Action Comics #865 Review
Action Comics #865 review by Hugo Bravo
Written by Geoff Johns
Art by Jesus Merino
Geoff Johns has been on an incredible streak for the last year. After wrapping up his much delayed Last Son of Krypton arc and his visit to the year 3000 with the Legion of Superheroes, Johns is once again ready to revisit classic Superman mythos within the pages of Action Comics. The star of this issue is Winslow Schott, a badly-dressed Golden Age villain who attacked with exploding teddy bears and killer dollies. With his goldilocks hairdo and trusty pogo stick, he was a staple in Superman's earliest adventures, proving to be more of a nuisance to the Man of Steel rather than an actual threat.
Geoff Johns rewrites Toyman's origin and modernizes him for today's angst-adoring audience. Schott was a happily married toymaker driven to evil when he was tricked by a weapons manufacturer who used Schott's toy building skills to create weapons. Jesus Merino's watercolor illustrations in the flashback portion of the story look great and remind one of classic Superman artwork by Tim Sale. Winslow Schott breaks out of Arkham and kidnaps Superman's pal Jimmy Olsen to write a story on him, to reveal the true Winslow Schott to the public. He chooses Jimmy Olsen, since Schott doesn't trust adults (and is surprised when he learns Jimmy's actual age.)
The Toyman has been portrayed in TV and comic books in half a dozen ways, but rather than go over each of his incarnations, I'll just say that Geoff Johns not only explains all of them within a few pages, but makes it so believable and realistic in terms of the character that you can't help but wonder why no writer thought of it before. Another great aspect of this book is how well he implements the whole 'Are You a Superman Person or a Batman Person' argument that has been a staple of many comic book discussions. Schott clearly defines himself as a Superman person and feels disgusted at the thought of being sent to Arkham Asylum, where the usual Batman foes reside. His preference stems from an underlying trust and acceptance for Big Blue, which explains why he may have never been the threat that he could be.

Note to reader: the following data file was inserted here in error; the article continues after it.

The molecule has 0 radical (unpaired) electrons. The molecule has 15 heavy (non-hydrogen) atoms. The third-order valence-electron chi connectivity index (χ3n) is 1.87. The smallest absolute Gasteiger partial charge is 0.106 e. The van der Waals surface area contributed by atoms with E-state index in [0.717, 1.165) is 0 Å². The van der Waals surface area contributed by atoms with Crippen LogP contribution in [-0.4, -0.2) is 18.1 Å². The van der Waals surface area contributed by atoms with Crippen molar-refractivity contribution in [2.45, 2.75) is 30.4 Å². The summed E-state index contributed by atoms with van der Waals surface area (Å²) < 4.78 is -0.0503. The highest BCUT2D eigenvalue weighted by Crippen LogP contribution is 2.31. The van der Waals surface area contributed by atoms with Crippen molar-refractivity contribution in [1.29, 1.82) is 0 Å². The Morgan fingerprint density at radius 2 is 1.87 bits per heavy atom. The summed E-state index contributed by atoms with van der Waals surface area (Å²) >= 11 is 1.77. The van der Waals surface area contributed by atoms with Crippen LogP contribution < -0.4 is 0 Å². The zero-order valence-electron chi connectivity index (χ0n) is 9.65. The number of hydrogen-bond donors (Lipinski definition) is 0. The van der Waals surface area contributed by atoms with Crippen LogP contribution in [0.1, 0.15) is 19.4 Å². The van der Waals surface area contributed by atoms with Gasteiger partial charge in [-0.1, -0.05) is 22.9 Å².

The story also features some great guest appearances by Batman, Jimmy Olsen, and the Prankster, another villain who recently got a revival of his own in Superman's main book, thanks to Kurt Busiek. The most intriguing cameo, however, comes in the last page from a Superman supporting character that has been hurt by the Toyman worst than anyone. Though her appearance may be unknown to most readers, judging from what Johns has done with Winslow Schott in the previous 20 pages of this book, I sense he may have some big plans in store. Filler stories in between major arcs are never supposed to be this good, especially when they feature a D-List villain as its main attraction. Though being classified as a contender for Gotham villainy may seem like an insult to Schott, this story is actually a great compliment to the character. Under Johns' writing, the Toyman went from goofy throwaway character to a sick, brilliantly twisted individual, diabolic enough to hold his own along Batman's rogues. He just happened to have landed on the brighter side of the DC Universe.